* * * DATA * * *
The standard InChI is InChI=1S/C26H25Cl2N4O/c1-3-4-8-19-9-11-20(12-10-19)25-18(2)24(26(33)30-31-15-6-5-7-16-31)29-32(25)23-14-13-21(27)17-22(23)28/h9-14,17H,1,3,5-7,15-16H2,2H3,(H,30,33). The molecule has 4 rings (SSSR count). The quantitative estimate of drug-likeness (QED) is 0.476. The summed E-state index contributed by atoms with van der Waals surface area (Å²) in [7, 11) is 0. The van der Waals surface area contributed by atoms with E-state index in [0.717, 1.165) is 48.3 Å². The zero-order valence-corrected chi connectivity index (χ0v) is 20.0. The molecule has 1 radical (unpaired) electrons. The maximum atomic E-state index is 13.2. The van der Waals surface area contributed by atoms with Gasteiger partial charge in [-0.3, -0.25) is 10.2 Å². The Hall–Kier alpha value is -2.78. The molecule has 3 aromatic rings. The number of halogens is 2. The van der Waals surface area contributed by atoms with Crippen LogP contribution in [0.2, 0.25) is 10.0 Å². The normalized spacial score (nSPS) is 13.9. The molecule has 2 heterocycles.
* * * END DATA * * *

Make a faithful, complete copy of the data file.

The standard InChI is InChI=1S/C26H25Cl2N4O/c1-3-4-8-19-9-11-20(12-10-19)25-18(2)24(26(33)30-31-15-6-5-7-16-31)29-32(25)23-14-13-21(27)17-22(23)28/h9-14,17H,1,3,5-7,15-16H2,2H3,(H,30,33). The molecule has 4 rings (SSSR count). The quantitative estimate of drug-likeness (QED) is 0.476. The summed E-state index contributed by atoms with van der Waals surface area (Å²) in [7, 11) is 0. The van der Waals surface area contributed by atoms with E-state index in [0.717, 1.165) is 48.3 Å². The zero-order valence-corrected chi connectivity index (χ0v) is 20.0. The molecule has 1 radical (unpaired) electrons. The maximum atomic E-state index is 13.2. The van der Waals surface area contributed by atoms with Gasteiger partial charge in [-0.3, -0.25) is 10.2 Å². The Hall–Kier alpha value is -2.78. The molecule has 3 aromatic rings. The number of halogens is 2. The van der Waals surface area contributed by atoms with Crippen LogP contribution in [0.2, 0.25) is 10.0 Å². The normalized spacial score (nSPS) is 13.9. The molecule has 2 heterocycles.